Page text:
The latest thing in DJ software tech is real-time stems – the ability to separate vocals, instruments and drums in real time as you DJ, for new ways to play. Some DJs have embraced it, others are hesitant.
But even though the sound quality of stems can be rough, and even though they put demands on your laptop that may make it creak, we’re here today to say: don’t ignore them! This is actually the biggest tech to hit DJing since keymixing, and it is not going away!
In this live show replay, we discuss what stems are, why and how DJs should use them, and explain three big reasons why even for the hesitant, they’re a total game-changer.
Here’s what’s covered:
- 0:00 Intro
- 2:50 What exactly are “stems”?
- 3:35 Why DJs NEED to use stems
- 4:12 Stems sound quality
- 5:08 How to get every acapella in the world
- 5:48 Ultimate Vocal Remover
- 8:58 Extracting song parts
- 7:21 RipX DAW
- 9:08 Instant creative experimentation
- 11:56 How to beatgrid “beat-less” music
- 13:14 The two benefits of Real-Time Stems DJing
- 22:08 The big picture & how to stay ahead
- 24:24 How To Mix With Acapellas (& Stems) – course sneak peek!
- 42:50 What this means for the art of DJing
Among many of our students and subscribers there is (maybe surprisingly) a lot of resistance to the new technology of stems in DJ software.
To recap, stems features let you separate in real time the vocals, instruments, sometimes bassline and always drums, however you wish, meaning that you can have instant acapellas, instant instrumentals and so on.
The technology that drives this is absolutely incredible, make no mistake about it. But when technology is moving fast, as it is at the moment in this area, it can be tempting to ignore it. After all, being an early adopter is risky. In this instance, the sound quality is sometimes not very good, it puts a lot of demands on your computer, it can make your software sluggish and so on.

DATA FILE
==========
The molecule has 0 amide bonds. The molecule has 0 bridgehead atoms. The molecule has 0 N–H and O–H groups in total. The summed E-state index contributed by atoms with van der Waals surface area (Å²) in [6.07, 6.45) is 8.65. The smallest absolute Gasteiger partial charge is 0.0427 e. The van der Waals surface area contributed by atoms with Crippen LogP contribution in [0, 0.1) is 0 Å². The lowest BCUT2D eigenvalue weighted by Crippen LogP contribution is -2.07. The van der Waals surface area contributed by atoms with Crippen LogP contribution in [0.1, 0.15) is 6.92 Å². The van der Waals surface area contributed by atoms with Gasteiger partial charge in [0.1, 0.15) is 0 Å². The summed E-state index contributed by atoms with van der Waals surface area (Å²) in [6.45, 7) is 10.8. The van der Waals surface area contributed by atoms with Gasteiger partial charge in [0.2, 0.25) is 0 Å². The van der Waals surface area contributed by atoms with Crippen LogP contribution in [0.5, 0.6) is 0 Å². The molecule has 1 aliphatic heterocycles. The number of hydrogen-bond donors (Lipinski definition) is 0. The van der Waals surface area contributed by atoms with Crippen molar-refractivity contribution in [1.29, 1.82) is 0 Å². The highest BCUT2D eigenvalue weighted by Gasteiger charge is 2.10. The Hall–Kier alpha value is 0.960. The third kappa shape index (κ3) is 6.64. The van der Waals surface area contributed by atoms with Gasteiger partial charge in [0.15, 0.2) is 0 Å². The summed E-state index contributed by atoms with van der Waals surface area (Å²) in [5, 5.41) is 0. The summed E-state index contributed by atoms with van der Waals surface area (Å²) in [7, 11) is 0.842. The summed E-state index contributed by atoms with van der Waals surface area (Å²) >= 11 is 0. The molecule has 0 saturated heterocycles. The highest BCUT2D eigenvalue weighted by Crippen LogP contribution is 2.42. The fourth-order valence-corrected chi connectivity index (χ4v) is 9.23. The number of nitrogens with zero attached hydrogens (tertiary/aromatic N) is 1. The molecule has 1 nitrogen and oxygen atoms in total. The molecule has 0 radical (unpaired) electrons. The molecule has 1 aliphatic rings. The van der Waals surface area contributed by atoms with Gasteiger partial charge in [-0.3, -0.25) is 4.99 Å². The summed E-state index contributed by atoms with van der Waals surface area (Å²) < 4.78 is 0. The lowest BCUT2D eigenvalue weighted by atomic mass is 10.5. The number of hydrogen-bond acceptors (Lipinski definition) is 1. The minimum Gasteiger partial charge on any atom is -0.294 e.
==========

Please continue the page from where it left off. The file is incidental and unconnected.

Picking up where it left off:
But the problem with not playing with new technology when things are moving fast is that when things mature and slow down, those who haven’t dabbled end up being left behind, and it becomes even harder to get on board.
I think also with DJing there’s something about the concept of purity – the idea that there’s one right way to do it – and of course new technology that offers shortcuts and tools like this can often be seen as somehow sullying the good name of the culture of DJing (something that we have never subscribed to – after all it’s what comes out of the speakers that matters).
So if you are dabbling with the idea of stems but don’t know where to start, let me give you a few ideas.
4 simple ways into the world of stems DJing
1. Prepare acapellas ahead of time
The first one is to forget the stems in your DJ software and just use freely available open source software that lets you separate, let’s say, the vocals from everything else in a song. We talk about a couple of these pieces of software in the video above – try Ultimate Vocal Remover for starters.
The advantage of doing it ahead of time is that the quality is better. Most DJs are used to the idea of having acapellas in their collection – now you can have any acapella of any song you want, which let’s face it is a dream come true for a lot of DJs. So if you only ever use this technology for that, there’s an “in point” for you.
Learn to DJ with acapellas and stems the RIGHT way
Using acapellas and stems is one of the best ways to stand out and show off your skills as a DJ. Learn how it’s done properly with the upcoming Digital DJ Tips course, “Mixing With Acapellas & Stems” – Click here to find out more.